Meeting summary from W3C Automotive Business Group, Tokyo face to face

The W3C Automotive Business Group has just completed his second face-to-face meeting in Tokyo on Wednesday, May 29 2013. This meeting was a great success, with active discussion from over 30 participants related to the automotive industry in one way or another—automakers, tier one suppliers, hardware and software suppliers, telecom carriers, academia, government and the W3C organization itself. We all gathered to discuss how to move forward standardization of automotive-specific uses of HTML5. Much helpful guidance was provided from the co-chair of the W3C’s Web & TV Interest Group, by discussing how sometime similar issues that our automotive team raised were resolved in the TV group.

The day was jam packed with presentations. KDDI, Access, Obigo, and Intel presented on various use cases in the automotive space that used HTML5. There are currently four proposals for standardizing HTML5-based vehicle APIs: from Tizen, Webinos, GENIVI and QNX (as yet unpublished). There were presentations made by GENIVI (represented by LGE), Tizen (represented by Intel), and QNX on the findings on how those various proposals differed and how they could be made to work together.

KDDI spoke about how head unit capabilities could be augmented with mobile phone APIs through HTML5. Access described the work they’re doing integrating HTML5 as a tool in the process for creating automotive engine tone generation systems. Obigo showed a short video on how navigation systems can be enabled by mobile phones with web servers. Intel discussed the types of advanced features that can be enabled by navigation systems that are web server savvy.

At the last face to face meeting in Barcelona, it had been discussed to start with OBD-II being the least common denominator of vehicle functions, as every vehicle supported it. LGE showed that the intersection of OBD-II data and what was supported through GENIVI, Tizen, and Webinos APIs was very small; the functionality represented in the existing APIs is not captured in OBD-II. However there was still support for integrating OBD-II APIs so that diagnostic applications could be supported. QNX described findings that lead to ensuring HTML5 specifications would be able to support mobile developers not just automotive, and that they should support applications and not just built-in HMIs. Part of this was ensuring synchronization with Apache Cordova.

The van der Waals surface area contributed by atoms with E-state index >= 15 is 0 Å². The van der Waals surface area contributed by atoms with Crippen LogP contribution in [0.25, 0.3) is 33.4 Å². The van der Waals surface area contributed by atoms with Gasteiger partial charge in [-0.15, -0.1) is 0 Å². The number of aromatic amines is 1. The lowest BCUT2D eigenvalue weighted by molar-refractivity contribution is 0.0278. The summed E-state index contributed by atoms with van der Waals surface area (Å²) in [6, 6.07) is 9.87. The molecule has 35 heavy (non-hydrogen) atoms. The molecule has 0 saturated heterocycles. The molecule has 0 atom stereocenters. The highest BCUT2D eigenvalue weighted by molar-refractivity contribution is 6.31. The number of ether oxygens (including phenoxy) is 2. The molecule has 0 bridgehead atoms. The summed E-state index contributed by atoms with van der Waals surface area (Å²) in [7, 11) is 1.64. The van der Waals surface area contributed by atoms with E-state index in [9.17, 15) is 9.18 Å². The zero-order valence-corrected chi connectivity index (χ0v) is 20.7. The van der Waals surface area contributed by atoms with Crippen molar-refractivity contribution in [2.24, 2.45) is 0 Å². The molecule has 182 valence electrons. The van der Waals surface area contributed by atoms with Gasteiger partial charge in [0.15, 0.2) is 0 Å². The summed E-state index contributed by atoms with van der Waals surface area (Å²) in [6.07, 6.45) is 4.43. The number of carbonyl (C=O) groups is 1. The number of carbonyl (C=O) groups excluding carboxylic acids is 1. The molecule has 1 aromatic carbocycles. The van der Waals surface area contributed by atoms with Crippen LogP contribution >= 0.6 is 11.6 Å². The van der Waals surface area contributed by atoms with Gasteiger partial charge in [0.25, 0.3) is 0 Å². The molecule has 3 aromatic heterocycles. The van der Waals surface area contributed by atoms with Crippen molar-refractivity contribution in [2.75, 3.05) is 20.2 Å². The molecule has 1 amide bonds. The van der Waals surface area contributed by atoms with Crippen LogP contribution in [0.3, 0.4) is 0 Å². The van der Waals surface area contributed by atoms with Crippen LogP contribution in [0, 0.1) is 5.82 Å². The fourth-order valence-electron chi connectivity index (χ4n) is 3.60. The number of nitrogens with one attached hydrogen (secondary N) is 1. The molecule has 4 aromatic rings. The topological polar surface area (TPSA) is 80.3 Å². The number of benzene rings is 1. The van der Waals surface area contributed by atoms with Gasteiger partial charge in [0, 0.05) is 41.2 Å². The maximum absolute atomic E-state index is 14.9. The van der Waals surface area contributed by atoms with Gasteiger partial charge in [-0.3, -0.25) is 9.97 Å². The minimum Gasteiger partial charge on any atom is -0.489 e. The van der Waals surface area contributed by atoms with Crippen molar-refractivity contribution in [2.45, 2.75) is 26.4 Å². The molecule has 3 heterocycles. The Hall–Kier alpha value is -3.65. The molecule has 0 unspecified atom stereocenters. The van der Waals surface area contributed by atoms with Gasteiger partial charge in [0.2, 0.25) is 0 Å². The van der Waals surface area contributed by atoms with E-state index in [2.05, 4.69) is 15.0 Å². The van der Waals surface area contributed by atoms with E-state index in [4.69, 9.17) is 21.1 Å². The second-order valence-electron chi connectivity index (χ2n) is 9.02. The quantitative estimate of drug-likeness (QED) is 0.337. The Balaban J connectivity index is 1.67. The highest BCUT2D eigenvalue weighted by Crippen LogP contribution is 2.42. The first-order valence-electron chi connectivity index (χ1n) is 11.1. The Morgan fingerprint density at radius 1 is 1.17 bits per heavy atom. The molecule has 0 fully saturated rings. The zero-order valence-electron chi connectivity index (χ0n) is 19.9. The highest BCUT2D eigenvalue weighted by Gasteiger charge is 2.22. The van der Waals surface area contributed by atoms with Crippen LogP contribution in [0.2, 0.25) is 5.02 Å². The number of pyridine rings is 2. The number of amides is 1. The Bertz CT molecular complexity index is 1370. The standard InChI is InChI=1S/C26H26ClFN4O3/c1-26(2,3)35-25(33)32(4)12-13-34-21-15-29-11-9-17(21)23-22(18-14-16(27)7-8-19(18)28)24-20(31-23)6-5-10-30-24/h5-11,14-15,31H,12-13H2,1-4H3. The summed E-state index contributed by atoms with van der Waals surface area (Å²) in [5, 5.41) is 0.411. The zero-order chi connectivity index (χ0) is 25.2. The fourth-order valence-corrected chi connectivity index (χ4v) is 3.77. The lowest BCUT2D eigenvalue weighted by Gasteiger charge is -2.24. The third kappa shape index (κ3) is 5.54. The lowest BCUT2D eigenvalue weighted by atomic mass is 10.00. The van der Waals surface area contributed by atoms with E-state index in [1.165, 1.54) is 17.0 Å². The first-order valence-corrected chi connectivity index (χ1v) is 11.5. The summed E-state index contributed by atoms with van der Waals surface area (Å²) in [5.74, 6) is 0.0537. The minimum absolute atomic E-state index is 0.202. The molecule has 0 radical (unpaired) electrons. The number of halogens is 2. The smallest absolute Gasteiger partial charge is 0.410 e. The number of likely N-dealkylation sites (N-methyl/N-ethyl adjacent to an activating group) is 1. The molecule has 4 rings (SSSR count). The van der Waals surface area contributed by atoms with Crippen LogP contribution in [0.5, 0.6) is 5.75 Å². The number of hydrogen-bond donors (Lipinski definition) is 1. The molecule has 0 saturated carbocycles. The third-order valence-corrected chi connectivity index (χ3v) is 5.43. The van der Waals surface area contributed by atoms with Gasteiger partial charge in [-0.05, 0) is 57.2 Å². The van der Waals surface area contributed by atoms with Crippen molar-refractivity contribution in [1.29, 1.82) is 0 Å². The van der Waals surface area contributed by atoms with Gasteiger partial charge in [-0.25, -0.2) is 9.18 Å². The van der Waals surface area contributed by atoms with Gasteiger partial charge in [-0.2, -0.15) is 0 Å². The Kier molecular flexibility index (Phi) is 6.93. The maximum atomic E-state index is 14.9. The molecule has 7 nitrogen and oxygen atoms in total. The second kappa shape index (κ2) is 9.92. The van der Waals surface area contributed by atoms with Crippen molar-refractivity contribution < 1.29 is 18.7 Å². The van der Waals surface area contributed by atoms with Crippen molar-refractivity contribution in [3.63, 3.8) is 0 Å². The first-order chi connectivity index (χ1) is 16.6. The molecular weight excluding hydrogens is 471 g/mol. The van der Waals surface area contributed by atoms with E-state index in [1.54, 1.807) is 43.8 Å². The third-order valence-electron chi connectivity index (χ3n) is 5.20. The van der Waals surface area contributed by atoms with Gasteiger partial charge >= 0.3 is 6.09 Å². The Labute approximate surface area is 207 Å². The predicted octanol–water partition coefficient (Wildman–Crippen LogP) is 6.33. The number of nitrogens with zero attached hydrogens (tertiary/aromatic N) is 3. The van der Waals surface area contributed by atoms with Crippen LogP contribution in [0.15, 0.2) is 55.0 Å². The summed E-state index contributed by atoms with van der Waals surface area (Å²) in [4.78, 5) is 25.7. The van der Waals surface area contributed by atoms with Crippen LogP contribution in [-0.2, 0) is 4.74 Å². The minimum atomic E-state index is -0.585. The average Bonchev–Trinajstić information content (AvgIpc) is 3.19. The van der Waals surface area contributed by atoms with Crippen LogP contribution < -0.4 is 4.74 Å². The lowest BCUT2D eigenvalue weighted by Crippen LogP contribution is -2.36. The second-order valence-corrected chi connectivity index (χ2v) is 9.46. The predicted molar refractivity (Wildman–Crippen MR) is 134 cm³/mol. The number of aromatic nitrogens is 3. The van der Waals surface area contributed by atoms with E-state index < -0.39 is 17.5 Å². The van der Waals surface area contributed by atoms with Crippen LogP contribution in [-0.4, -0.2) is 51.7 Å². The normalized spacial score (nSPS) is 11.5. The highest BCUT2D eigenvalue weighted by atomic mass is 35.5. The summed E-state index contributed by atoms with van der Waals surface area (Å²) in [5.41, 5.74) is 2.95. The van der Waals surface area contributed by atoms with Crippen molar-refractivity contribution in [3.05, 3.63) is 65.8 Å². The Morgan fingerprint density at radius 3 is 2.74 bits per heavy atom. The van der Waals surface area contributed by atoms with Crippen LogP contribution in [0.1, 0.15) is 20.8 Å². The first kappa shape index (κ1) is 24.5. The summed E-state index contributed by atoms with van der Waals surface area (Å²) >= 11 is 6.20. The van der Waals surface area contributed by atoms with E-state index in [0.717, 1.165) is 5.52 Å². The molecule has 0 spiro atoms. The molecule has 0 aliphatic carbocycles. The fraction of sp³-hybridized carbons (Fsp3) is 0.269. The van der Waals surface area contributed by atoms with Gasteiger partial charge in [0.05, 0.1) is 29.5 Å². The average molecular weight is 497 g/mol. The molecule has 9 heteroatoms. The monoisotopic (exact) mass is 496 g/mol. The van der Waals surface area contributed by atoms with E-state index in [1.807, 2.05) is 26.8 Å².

It was generally agreed by the presenters that although the four proposals cover much of the same ground, there are a lot of specific differences that would need to be rectified. It was discussed that the best strategy would be to create a superset of the four proposals, taking the best from all, to which there did not seem to be any objection. LGE and QNX took the action to begin the process of merging the four contributions for approval by the group. Intel has volunteered as the specification editor, and has creating the initial skeleton for the specification.

A presentation from ISO about how synchronization of ISO and W3C Automotive Business Group standardization efforts would be beneficial for both parties was the last of the day’s presentations.

There were suggestions from a number of parties about areas beyond vehicle data APIS (the group’s original charter) that will also need addressing, like navigation, speech, multimedia, and even ADAS APIs. It seems there is a high degree of interest in broadening support for HTML5 applications in many aspects of the vehicle, and collection of the related use cases is encouraged through a mailing list discussion. Overall, it was a productive day full of constructive dialog and collaborative efforts to ensure a rich future for HTML5 in the car.  For future efforts, the group will be hosting a monthly conference call. And we’re looking to schedule another face to face—possibly at ITS in Tokyo or at the W3C Technical Plenary session in November in Shenzhen, China (near Hong Kong).

The W3C Automotive Business Group would like to thank the Linux Foundation and Intel for picking up the tab for the meeting room, audio/visual equipment and lunch.

Filed by Andy Gryc on June 13, 2013 4:58 PM in

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